International experts want a fully tested and licensed Ebola vaccine scaled up for mass use in the near future, according to a recent World Health Organization (WHO) meeting.
WHO organized a panel of more than 70 experts, from scientists to medical ethicists, to reach consensus over the status of Ebola vaccines currently being tested. WHO released news from the meeting on Wednesday, the day after the U.S. confirmed its first patient with Ebola. According to the WHO statement, the mission is to “accomplish, within a matter of months, work that normally takes from two to four years, without compromising international standards for safety and efficacy.”
Two vaccines have great potential and are ready for safety testing. The first vaccine is developed by the U.S. National Institute of Allergy and Infectious Diseases (NIAID) and GlaxoSmithKline. That vaccine is currently undergoing a human-safety trial at the National Institutes of Health (NIH) campus in Bethesda, Md., as well as at the University of Oxford. The second vaccine is under development by the Public Health Agency of Canada in Winnepeg. That vaccine will start a human-safety trial in early October. Canada has already donated 800 vials of their vaccine to WHO, the organization says. Once more data is available on what dosing should be used, WHO says these vials could translate to around 1,500 to 2,000 doses of the vaccine.
The goal of the safety trials is to confirm that the vaccines are safe enough to move on to a larger human trial. Dr. Anthony Fauci, director of NIAID and the lead on the NIH vaccine, tells TIME the safety trial is so far “uneventful,” which is a good thing. “There really [are] no red flags so it seems to be going along quite well,” he says. The vaccine had already been tested in monkeys and showed very promising results.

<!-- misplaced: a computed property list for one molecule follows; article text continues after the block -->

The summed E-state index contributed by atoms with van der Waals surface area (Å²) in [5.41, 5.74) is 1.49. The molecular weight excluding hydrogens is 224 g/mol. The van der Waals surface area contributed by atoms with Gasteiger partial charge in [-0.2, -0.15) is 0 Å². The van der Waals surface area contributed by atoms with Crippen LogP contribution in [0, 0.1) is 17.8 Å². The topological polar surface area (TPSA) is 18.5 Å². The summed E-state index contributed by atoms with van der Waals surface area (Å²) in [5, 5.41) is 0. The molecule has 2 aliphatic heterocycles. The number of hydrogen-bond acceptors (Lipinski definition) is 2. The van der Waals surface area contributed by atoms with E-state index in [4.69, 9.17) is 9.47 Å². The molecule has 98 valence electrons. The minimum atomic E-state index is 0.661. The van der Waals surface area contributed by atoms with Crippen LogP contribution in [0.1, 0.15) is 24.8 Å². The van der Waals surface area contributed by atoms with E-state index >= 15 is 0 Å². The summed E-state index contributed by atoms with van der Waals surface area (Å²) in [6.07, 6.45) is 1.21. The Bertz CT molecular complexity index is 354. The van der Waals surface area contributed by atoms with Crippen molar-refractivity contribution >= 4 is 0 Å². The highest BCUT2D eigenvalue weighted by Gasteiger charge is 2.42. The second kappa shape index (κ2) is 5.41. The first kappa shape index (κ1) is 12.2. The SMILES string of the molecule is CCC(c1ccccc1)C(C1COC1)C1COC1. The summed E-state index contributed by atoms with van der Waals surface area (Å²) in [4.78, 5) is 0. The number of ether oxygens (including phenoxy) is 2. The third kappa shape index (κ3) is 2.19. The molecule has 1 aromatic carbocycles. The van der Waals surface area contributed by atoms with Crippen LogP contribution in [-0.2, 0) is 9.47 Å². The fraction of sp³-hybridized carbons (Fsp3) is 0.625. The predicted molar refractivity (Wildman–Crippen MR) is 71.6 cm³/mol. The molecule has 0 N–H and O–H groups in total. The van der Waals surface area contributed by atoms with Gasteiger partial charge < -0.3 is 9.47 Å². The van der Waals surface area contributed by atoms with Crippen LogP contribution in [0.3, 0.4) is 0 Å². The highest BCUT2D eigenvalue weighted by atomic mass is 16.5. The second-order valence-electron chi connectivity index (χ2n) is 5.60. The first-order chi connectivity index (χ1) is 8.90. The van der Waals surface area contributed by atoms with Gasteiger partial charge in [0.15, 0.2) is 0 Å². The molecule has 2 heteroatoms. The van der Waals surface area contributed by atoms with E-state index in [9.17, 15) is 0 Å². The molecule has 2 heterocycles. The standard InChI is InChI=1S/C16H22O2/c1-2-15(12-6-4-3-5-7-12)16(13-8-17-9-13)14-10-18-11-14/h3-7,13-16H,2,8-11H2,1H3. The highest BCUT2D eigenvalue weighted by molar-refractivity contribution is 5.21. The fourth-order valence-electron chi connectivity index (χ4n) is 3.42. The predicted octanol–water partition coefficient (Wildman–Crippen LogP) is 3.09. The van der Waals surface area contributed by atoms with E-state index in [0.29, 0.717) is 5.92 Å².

WHO and other organizations have been expediting the testing and approval processes for these drugs since early summer, but the NIH’s vaccine has been under development since 2003. At the time, it did not have the pharmaceutical funding to move forward. “[In 2003] there was very little interest for the obvious reasons that there was no disease around,” says Fauci. “Recently, we now have a much more vigorous interest from pharmaceutical companies.”
WHO hopes that in October and November, the vaccines will make it through their safety trials and into next-stage human testing. Between January and February 2015, the goal is to have next-phase human trials approved and initiated in countries affected with Ebola. People at a higher risk for the disease, like health care workers, are a priority.
The meeting did not highlight ZMapp, the drug given to two American patients who were evacuated from Liberia to Emory University in Atlanta. Mapp Biopharmaceutical, the company that produces ZMapp, is a small team that says its resources are now exhausted. Their drug is grown in tobacco plants and requires waiting for a crop in order to produce more of it.
One of the ways trials could be quickened is if the researchers take a “wedge” approach, which means that a wedge or slice of the study population is selected for a first step in the trial, and what is learned in that step is then used on the next slice of the participants. While trials are ongoing, there are still significant technical obstacles that need to be addressed once a vaccine is ready for mass use: how vaccines will be distributed, for instance, and how low-resource health systems can ensure that vaccines are stored below –100 degrees.
In the WHO meeting, the phrase “Nothing can be allowed to delay this work” was repeated multiple times, and since Ebola has now infected more than 7,000 people and even made it to the U.S., the race to develop an effective vaccine is becoming all the more frantic.
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